It was a sunny Thursday afternoon after school and I was waiting all week for Friday. I was eager to play a hot new game called the Final Fantasy VII, which was released just a couple of weeks ago.
I popped the game into my PlayStation 1, hoping to get a quick session before I head outside. When I finally shut the console down, it was 3am in the morning.
It has been more than two decades since I played Final Fantasy VII, a game widely regarded as one of the best titles of all time by fans and critics.
Launched in 1997 for the PS1,the turn-based action RPG hit the screens with an unprecedented hype. Gamers found a new world where 3D graphics and CGI cinematics bought a surreal world to life.
Final Fantasy VII arrived at the right moment in history, capturing the wide-eyed imagination of a generation. The graphics was cutting edge and the soundtrack was equally epic, setting the trend for the next era of video games.
When I first heard about the 2020 remake, I had my doubts on whether the game could recreate that same sense of wonder. But Square Enix somehow managed to find a way to recreate that feeling, and part of the charm comes from the inherent nostalgia.
Final Fantasy VII Remake excels from the original through its attention to the tiniest detail.
Comparing the original with the remake is like comparing the blurry photograph of a masterpiece with the original painting at a museum, a feeling quite difficult to express with words alone. But it is more than just a modern era graphics and sound overhaul.
Rebuild, not a remake
Final Fantasy VII Remake retells the story of Cloud Strife, former super soldier turned into a ruthless mercenary, as he takes a contract from Avalanche, a ragtag gang of misfits fighting the Shinra Corporation.
The giant conglomerate is draining the life out of the planet, and the resistance fighters are facing an uphill battle to stop them.
During his journey across the city of Midgar, Cloud meets his closest friend Tifa, a florist named Aerith who hides a secret, and a leader of Avalanche named Barret.
In the retelling, the story of side characters such as Biggs, Wedge and Jessie gets significantly more focus. They were just extras in the original.
Remake sheds the spotlight on the history of its key heroes in flashbacks. As a visual masterpiece on the PlayStation 4, choosing between Aerith Gainsborough and Tifa Lockhart as the romantic interest for Cloud becomes all the more difficult.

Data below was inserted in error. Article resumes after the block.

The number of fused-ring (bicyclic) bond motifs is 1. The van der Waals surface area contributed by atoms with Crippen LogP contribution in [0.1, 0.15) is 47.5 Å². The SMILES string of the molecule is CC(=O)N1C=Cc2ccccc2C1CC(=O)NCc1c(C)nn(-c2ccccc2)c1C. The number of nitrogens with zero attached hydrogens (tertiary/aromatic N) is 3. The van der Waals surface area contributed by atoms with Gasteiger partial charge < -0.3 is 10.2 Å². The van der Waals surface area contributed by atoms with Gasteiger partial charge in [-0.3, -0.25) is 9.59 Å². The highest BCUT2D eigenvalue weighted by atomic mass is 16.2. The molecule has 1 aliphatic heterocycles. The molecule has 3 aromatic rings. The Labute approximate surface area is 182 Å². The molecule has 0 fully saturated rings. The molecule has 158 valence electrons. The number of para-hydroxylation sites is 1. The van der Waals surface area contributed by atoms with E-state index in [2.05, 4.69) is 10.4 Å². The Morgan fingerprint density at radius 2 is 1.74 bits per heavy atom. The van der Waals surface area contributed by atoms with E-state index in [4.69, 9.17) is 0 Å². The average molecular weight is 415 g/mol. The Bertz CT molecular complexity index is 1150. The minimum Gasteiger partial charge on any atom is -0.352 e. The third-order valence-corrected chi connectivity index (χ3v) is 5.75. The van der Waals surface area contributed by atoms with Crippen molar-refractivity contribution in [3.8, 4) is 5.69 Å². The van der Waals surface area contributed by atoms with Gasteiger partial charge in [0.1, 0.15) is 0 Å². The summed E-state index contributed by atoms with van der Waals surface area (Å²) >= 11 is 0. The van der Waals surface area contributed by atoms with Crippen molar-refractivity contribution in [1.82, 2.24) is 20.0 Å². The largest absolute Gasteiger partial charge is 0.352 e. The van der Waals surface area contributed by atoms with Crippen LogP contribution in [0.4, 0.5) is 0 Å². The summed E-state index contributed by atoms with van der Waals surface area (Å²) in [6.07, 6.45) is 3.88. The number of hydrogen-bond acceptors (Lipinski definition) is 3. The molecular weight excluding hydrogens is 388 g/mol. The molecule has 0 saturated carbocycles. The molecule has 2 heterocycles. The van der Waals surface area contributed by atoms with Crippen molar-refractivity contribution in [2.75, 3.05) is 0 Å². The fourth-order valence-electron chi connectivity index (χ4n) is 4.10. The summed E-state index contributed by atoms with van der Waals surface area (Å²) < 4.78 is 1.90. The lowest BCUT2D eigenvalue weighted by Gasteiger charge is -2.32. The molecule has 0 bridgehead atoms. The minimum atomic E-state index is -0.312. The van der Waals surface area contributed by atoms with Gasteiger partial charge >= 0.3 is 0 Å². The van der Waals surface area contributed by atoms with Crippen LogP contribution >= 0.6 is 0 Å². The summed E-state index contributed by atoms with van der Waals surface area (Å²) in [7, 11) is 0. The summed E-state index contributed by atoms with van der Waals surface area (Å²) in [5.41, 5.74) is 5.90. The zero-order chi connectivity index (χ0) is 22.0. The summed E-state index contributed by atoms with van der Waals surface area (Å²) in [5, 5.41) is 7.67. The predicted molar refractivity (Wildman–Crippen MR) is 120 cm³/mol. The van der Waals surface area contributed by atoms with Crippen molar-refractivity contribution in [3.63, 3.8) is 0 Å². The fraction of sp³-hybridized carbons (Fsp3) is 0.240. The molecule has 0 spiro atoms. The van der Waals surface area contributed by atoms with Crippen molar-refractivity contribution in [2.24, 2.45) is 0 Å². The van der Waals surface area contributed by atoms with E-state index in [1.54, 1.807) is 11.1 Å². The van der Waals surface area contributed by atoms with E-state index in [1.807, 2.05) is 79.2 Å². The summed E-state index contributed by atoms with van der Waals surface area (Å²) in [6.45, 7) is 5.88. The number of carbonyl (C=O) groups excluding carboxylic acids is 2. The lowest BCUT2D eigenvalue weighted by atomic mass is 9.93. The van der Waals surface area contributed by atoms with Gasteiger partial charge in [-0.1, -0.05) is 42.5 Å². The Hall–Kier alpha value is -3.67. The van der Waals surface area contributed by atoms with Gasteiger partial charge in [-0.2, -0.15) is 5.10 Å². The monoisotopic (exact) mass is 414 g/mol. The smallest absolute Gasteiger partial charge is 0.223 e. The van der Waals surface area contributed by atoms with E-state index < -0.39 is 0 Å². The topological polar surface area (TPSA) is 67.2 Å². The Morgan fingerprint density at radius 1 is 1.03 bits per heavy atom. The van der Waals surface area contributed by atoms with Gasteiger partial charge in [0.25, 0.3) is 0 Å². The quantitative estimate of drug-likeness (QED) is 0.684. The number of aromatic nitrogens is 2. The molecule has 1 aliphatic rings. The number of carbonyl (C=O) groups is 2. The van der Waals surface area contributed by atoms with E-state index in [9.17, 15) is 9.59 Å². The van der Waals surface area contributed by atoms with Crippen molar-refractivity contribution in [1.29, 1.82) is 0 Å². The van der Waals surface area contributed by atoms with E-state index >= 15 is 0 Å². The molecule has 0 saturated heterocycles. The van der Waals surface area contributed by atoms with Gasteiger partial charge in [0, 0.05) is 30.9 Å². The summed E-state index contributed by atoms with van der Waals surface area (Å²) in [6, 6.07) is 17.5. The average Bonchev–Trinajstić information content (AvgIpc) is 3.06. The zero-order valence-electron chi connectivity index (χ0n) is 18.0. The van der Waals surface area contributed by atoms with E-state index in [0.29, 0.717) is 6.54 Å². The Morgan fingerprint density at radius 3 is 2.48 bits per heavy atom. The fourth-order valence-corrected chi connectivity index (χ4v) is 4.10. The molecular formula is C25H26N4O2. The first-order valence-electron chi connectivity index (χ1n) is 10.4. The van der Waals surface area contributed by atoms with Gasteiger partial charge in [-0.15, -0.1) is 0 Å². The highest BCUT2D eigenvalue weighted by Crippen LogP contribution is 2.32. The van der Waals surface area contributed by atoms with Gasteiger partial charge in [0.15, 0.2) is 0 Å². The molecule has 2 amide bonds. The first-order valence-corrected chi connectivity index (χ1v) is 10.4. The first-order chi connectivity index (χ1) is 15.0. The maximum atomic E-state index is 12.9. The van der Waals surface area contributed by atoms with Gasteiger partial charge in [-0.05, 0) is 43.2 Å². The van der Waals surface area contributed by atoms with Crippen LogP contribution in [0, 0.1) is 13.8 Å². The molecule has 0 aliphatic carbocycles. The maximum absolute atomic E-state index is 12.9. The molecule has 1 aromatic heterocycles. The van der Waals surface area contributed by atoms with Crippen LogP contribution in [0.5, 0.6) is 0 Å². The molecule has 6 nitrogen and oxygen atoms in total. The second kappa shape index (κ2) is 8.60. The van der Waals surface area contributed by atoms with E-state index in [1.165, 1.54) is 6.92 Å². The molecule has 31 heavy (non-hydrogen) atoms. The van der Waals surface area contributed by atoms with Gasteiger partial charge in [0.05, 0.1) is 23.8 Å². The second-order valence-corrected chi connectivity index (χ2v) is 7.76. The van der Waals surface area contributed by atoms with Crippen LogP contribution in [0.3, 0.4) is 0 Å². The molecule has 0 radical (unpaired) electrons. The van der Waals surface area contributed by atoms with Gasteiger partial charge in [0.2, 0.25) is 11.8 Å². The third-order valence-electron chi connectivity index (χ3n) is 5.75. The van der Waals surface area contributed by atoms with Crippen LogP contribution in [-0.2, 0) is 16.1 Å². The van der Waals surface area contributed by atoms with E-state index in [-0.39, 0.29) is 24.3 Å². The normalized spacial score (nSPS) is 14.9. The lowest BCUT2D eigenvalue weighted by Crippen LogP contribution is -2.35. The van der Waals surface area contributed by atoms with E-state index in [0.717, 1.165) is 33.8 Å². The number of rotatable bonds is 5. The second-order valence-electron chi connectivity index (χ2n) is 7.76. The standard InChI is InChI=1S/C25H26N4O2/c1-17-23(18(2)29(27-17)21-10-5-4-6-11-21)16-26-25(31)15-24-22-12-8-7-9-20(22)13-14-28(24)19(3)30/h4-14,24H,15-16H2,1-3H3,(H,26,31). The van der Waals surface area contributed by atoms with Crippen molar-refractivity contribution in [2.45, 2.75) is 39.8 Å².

Revamped combat system
Remake introduces a complete revamp of the combat system. The new Final Fantasy does away with any complicated features. Real-time fights feel more frantic with strikes, dodge, block and advance attacks that differ distinctly on style depending on the hero.
The game also reintroduces the Active Time Battle (ATB) system, which has been a hallmark of many of the best entries in the series. Heroes can attack the enemies any time, but to use special spells, items or abilities, they must fill the ATB gauge.
Final Fantasy Remake is addictively fun to play. The characters progress through weapons, gear and material, and players can customise a party of three to tackle challenges in different ways.
One gripe I had with the game is that the remake does not have the full story of the original.
However, Final Fantasy VII Remake is a full game that retells the story in the city of Midgar, which will easily take around 30-50 hours to complete. The rest of the story will be released by Square Enix in an episodic format.
It is difficult to get around the fact that Final Fantasy VII Remake assumes you already know Cloud, Tifa, and Barret.
As an iconic game, most of us already know who get killed. Cloud is one of the most recognisable characters in the gaming industry, and many of the game's locations have become iconic since the release of the 1997 original.
But whether you are a veteran of the series, or have just heard the name of Final Fantasy VII for the first time, playing the remake will be a once in a lifetime experience.
The game is only available on PlayStation 4.